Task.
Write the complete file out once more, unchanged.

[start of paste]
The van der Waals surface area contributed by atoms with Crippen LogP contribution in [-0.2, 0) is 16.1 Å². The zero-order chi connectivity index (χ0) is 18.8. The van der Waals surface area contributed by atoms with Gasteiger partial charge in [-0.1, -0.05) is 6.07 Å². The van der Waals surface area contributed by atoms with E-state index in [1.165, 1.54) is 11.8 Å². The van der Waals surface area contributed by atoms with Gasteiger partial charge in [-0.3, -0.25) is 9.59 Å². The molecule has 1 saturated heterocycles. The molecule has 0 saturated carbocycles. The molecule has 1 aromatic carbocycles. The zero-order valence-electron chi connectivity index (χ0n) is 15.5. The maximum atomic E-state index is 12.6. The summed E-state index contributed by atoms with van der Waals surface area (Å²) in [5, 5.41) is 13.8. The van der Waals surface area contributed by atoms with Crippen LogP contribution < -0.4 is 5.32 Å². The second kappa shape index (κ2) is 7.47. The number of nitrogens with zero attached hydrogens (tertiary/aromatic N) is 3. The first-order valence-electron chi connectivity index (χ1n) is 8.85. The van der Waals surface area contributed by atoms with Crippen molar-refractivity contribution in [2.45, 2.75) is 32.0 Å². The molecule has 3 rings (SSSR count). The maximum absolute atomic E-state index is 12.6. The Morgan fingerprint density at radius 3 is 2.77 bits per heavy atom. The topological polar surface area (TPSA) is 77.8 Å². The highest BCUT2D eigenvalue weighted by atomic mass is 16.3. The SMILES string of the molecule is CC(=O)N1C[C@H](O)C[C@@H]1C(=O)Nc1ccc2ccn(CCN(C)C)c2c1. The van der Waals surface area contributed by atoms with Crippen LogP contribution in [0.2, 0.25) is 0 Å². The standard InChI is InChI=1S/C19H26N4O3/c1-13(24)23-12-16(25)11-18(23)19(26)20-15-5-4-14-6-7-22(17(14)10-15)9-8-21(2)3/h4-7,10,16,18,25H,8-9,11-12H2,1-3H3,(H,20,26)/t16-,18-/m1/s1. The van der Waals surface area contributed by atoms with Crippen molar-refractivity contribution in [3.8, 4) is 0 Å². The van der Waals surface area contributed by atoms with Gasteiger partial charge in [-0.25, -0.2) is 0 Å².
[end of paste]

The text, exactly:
The van der Waals surface area contributed by atoms with Crippen LogP contribution in [-0.2, 0) is 16.1 Å². The zero-order chi connectivity index (χ0) is 18.8. The van der Waals surface area contributed by atoms with Gasteiger partial charge in [-0.1, -0.05) is 6.07 Å². The van der Waals surface area contributed by atoms with E-state index in [1.165, 1.54) is 11.8 Å². The van der Waals surface area contributed by atoms with Gasteiger partial charge in [-0.3, -0.25) is 9.59 Å². The molecule has 1 saturated heterocycles. The molecule has 0 saturated carbocycles. The molecule has 1 aromatic carbocycles. The zero-order valence-electron chi connectivity index (χ0n) is 15.5. The maximum atomic E-state index is 12.6. The summed E-state index contributed by atoms with van der Waals surface area (Å²) in [5, 5.41) is 13.8. The van der Waals surface area contributed by atoms with Crippen LogP contribution < -0.4 is 5.32 Å². The second kappa shape index (κ2) is 7.47. The number of nitrogens with zero attached hydrogens (tertiary/aromatic N) is 3. The first-order valence-electron chi connectivity index (χ1n) is 8.85. The van der Waals surface area contributed by atoms with Crippen molar-refractivity contribution in [2.45, 2.75) is 32.0 Å². The molecule has 3 rings (SSSR count). The maximum absolute atomic E-state index is 12.6. The Morgan fingerprint density at radius 3 is 2.77 bits per heavy atom. The topological polar surface area (TPSA) is 77.8 Å². The highest BCUT2D eigenvalue weighted by atomic mass is 16.3. The SMILES string of the molecule is CC(=O)N1C[C@H](O)C[C@@H]1C(=O)Nc1ccc2ccn(CCN(C)C)c2c1. The van der Waals surface area contributed by atoms with Crippen LogP contribution in [0.2, 0.25) is 0 Å². The standard InChI is InChI=1S/C19H26N4O3/c1-13(24)23-12-16(25)11-18(23)19(26)20-15-5-4-14-6-7-22(17(14)10-15)9-8-21(2)3/h4-7,10,16,18,25H,8-9,11-12H2,1-3H3,(H,20,26)/t16-,18-/m1/s1. The van der Waals surface area contributed by atoms with Crippen molar-refractivity contribution in [3.8, 4) is 0 Å². The van der Waals surface area contributed by atoms with Gasteiger partial charge in [-0.25, -0.2) is 0 Å².